# Middle non-zero quantile absolute deviation

**Update: this blog post is a part of research that aimed to build a new measure of statistical dispersion called quantile absolute deviation. A preprint with final results is available on arXiv: arXiv:2208.13459 [stat.ME]. Some information in this blog post can be obsolete: please, use the preprint as the primary reference.**

Median absolute deviation (\(\operatorname{MAD}\)) around the median is a popular robust measure of statistical dispersion. Unfortunately, if we work with discrete distributions, we could get zero \(\operatorname{MAD}\) values. It could bring some problems if we use \(\operatorname{MAD}\) as a denominator. Such a problem is also relevant to some other quantile-based measures of dispersion like interquartile range (\(\operatorname{IQR}\)).

This problem could be solved using the quantile absolute deviation around the median. However, it’s not always clear how to choose the right quantile to estimate. In this post, I’m going to suggest a choosing approach that is consistent with the classic \(\operatorname{MAD}\) under continuous distributions (and samples without tied values).

### Median absolute deviation and Quantile absolute deviations

Let \(x = \{ x_1, x_2, \ldots, x_n \}\) be a sample from a mixture of a continues distribution and a discrete distribution. Let \(Q(x, p)\) be an estimator of the \(p^\textrm{th}\) quantile for sample \(x\). In the scope of this post, we use the classic Hyndman-Fan Type 7 quantile estimator:

\[Q(p) = x_{\lfloor h \rfloor}+(h-\lfloor h \rfloor)(x_{\lfloor h \rfloor+1})-x_{\lfloor h \rfloor}, \quad h = (n-1)p+1. \]

Using this notation, we could define the median absolute deviation around the median as follows:

\[\operatorname{MAD}(x) = Q(|x - Q(x, 0.5)|, 0.5). \]

We could also define the *quantile absolute deviation around a quantile* as follows:

\[\operatorname{QAD}(x, p, q) = Q(|x - Q(x, p)|, q). \]

Obviously, \(\operatorname{MAD}\) is a special case of \(\operatorname{QAD}\):

\[\operatorname{MAD}(x) = \operatorname{QAD}(x, 0.5, 0.5). \]

### Zero median absolute deviation

Let \(k\) be the number of \(x_i\) that equals exactly the median \(Q(x, 0.5)\). If \(k>n/2\), we have \(\operatorname{MAD}(x) = 0\). For example, let’s consider the following sample:

\[x = \{ 1, 1, 1, 1, 1, 1, 1, 2, 3, 5, 8 \}. \]

The median value is \(Q(x, 0.5) = 1\). And here is the list of absolute deviations:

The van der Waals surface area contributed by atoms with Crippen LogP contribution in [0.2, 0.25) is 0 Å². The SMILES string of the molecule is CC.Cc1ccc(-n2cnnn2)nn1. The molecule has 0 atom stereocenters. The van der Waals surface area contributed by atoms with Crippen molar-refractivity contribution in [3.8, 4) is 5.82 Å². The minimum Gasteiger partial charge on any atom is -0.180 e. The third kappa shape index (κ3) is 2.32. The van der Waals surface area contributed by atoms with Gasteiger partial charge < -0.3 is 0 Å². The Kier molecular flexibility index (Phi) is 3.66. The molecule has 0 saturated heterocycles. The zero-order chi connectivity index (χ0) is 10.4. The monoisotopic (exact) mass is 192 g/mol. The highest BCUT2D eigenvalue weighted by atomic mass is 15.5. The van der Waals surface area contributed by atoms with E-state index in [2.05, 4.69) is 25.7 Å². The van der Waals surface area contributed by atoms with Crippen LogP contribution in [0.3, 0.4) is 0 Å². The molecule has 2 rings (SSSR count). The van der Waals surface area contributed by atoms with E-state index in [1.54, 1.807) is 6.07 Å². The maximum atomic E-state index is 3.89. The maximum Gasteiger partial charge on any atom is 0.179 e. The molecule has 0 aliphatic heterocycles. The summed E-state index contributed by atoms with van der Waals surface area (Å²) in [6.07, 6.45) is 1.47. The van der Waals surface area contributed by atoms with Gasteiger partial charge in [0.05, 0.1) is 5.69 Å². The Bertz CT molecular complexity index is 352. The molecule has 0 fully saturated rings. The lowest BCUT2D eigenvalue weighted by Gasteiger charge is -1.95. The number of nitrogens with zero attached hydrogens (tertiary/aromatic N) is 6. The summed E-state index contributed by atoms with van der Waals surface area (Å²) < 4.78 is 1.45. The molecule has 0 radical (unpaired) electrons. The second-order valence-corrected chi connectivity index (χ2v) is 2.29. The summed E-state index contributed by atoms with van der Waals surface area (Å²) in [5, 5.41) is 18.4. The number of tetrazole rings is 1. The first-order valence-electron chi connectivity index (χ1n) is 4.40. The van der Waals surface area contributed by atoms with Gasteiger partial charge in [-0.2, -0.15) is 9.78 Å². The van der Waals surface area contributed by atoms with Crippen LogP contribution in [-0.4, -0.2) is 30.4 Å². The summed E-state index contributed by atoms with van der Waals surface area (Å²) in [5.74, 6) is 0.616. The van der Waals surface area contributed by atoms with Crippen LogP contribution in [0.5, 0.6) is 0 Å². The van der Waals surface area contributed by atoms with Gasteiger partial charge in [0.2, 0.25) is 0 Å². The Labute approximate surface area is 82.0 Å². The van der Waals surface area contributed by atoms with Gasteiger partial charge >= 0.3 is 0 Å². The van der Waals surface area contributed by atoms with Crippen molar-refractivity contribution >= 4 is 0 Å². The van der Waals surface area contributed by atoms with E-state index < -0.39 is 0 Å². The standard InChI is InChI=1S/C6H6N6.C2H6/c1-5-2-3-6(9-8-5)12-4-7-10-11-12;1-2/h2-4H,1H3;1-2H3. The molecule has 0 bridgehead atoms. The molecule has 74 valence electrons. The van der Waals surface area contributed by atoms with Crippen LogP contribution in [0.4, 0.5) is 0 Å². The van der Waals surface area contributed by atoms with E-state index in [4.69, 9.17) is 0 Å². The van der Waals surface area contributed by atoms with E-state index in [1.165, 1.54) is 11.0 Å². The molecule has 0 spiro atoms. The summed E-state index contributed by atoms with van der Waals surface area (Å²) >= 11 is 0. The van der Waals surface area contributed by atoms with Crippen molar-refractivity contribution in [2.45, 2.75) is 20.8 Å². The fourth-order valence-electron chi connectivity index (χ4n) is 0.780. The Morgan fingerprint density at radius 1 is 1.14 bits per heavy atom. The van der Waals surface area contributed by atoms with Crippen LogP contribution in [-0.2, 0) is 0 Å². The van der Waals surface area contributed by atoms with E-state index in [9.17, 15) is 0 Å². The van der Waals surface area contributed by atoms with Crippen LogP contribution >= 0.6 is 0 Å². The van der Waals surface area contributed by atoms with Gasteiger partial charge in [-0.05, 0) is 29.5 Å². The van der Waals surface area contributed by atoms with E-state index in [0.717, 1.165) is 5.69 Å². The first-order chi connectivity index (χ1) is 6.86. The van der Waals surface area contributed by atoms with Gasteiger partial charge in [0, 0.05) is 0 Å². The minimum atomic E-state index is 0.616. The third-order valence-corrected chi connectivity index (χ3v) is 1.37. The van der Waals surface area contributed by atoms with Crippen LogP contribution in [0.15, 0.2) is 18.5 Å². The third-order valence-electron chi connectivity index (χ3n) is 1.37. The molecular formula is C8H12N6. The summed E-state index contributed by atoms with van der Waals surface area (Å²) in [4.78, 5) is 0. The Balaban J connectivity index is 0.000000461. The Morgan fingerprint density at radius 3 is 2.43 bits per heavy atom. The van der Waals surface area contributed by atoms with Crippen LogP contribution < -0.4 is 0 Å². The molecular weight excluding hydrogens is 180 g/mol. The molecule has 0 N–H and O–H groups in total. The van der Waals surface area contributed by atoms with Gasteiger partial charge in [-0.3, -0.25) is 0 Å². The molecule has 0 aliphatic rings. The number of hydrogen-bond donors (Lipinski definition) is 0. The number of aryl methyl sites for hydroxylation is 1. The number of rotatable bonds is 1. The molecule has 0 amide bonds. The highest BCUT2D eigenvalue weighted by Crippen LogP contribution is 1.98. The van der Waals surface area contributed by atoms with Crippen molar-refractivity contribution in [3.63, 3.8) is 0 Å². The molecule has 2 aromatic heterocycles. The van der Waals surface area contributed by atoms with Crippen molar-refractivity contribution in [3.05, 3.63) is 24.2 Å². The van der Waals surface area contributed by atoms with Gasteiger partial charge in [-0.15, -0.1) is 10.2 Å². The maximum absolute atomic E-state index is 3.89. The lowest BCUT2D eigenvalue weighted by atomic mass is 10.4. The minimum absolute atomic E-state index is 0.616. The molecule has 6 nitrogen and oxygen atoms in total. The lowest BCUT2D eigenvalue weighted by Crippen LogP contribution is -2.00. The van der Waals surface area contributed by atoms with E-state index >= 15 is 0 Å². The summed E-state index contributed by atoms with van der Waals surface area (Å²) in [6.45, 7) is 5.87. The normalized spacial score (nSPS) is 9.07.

\[|x-Q(x, 0.5)| = \{ 0, 0, 0, 0, 0, 0, 0, 1, 2, 4, 7 \}. \]

It’s easy to see that the median absolute deviation is zero:

\[\operatorname{MAD}(x) = \operatorname{QAD}(x, 0.5, 0.5) = 0. \]

Regardless of the \(x_7, x_8, x_9, x_{10}, x_{11}\) values, \(\operatorname{MAD}(x)\) will be still zero (while \(k>n/2\) of the sample elements are the same).

### Zero and non-zero quantile absolute deviation

Now let’s consider the quantile absolute deviation around the median:

\[\operatorname{QAD}(x, 0.5, q) = Q(|x - Q(x, 0.5)|, q). \]

Since \(|x - Q(x, 0.5)|\) is a sample with non-negative values that doesn’t depend on \(q\), \(\operatorname{QAD}(x, 0.5, q)\) is a monotonically non-decreasing function with non-negative values. Let’s say that \(q_0 \in [0;1]\) is such a number that

\[\begin{cases} \operatorname{QAD}(x, 0.5, q) = 0, &\textrm{for } q \leq q_0,\\ \operatorname{QAD}(x, 0.5, q) > 0, &\textrm{for } q > q_0. \end{cases} \]

In simple words, \(q_0\) is the maximum value that gives us zero \(\operatorname{QAD}\).

If sample \(x\) contains exactly \(k\) numbers that equal the median \(Q(x, 0.5)\) and \(n > 0\), it’s easy to see that

\[q_0 = \frac{\max(k - 1, 0)}{n - 1}. \]

Thus, if \(k > n /2\), we have \(q_0 \geq 0.5\) so that \(\operatorname{MAD}(x) = \operatorname{QAD}(x, 0.5, 0.5) = 0\).

### Middle non-zero quantile absolute deviation around median

Zero \(\operatorname{MAD}\) values could bring some problems if we use it as a denominator. It would be nice to have a robust measure of dispersion that never equals zero for samples with a non-zero range.

Let’s consider the midpoint between \(q_0\) (the biggest quantile that provides zero \(\operatorname{QAD}\)) and \(1\) (provides the maximum \(\operatorname{QAD}\) value):

\[q_m = \frac{q_0 + 1}{2}. \]

I suggest using \(\operatorname{QAD}(x, 0.5, q_m)\) as a better measure of the statistical dispersion.
Let’s call it *the middle non-zero quantile absolute deviation*:

\[\operatorname{MNZQAD(x, 0.5)} = \operatorname{QAD(x, 0.5, q_m)}. \]

If a sample doesn’t contain tied elements, this metric is consistent with \(\operatorname{MAD}\). Indeed, for \(q_0=0\), we have

\[\operatorname{QAD}(x, 0.5, q_m) = \operatorname{QAD}(x, 0.5, (q_0+1)/2) = \operatorname{QAD}(x, 0.5, 0.5) = \operatorname{MAD}(x). \]

With the help of consistency constants, we can also build a consistent estimator for the standard deviation under the normal distribution. Meanwhile, if a distribution is non-normal, \(\operatorname{QAD}(x, 0.5, q_m)\) always gives non-zero values for samples with non-zero range (\(\max(x)-\min(x) > 0\)).

### Middle non-zero quantile absolute deviation around quantile

We can also generalize \(\operatorname{MNZQAD}\) and calculate this statistic for any quantile:

\[\operatorname{MNZQAD(x, p)} = \operatorname{QAD(x, p, q_m)}, \]

\[q_m = \frac{q_0 + 1}{2}, \quad q_0 = \frac{\max(k - 1, 0)}{n - 1}, \quad k = \sum_{i=1}^n \mathbf{1}_{Q(x, p)}(x_i), \]

where \(\mathbf{1}\) is the indicator function:

\[\mathbf{1}_U(u) = \begin{cases} 1 & \textrm{if}\quad u = U,\\ 0 & \textrm{if}\quad u \neq U. \end{cases} \]

Further notes about the suggested approach could be found here.